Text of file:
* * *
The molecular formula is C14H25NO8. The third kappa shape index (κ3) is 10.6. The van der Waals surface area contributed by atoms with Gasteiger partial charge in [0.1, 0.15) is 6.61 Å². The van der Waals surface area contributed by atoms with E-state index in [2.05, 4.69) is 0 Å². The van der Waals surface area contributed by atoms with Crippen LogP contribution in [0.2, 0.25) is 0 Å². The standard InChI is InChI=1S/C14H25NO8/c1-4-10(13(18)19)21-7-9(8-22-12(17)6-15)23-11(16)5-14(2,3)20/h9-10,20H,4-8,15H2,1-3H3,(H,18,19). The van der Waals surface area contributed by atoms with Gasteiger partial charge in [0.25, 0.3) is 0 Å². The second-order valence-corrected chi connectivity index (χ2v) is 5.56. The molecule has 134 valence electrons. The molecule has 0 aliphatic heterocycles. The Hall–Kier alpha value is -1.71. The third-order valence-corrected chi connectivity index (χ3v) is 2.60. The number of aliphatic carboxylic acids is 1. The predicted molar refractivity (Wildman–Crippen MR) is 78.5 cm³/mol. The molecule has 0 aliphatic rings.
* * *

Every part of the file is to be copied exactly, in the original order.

The molecular formula is C14H25NO8. The third kappa shape index (κ3) is 10.6. The van der Waals surface area contributed by atoms with Gasteiger partial charge in [0.1, 0.15) is 6.61 Å². The van der Waals surface area contributed by atoms with E-state index in [2.05, 4.69) is 0 Å². The van der Waals surface area contributed by atoms with Crippen LogP contribution in [0.2, 0.25) is 0 Å². The standard InChI is InChI=1S/C14H25NO8/c1-4-10(13(18)19)21-7-9(8-22-12(17)6-15)23-11(16)5-14(2,3)20/h9-10,20H,4-8,15H2,1-3H3,(H,18,19). The van der Waals surface area contributed by atoms with Gasteiger partial charge in [0.25, 0.3) is 0 Å². The second-order valence-corrected chi connectivity index (χ2v) is 5.56. The molecule has 134 valence electrons. The molecule has 0 aliphatic heterocycles. The Hall–Kier alpha value is -1.71. The third-order valence-corrected chi connectivity index (χ3v) is 2.60. The number of aliphatic carboxylic acids is 1. The predicted molar refractivity (Wildman–Crippen MR) is 78.5 cm³/mol. The molecule has 0 aliphatic rings.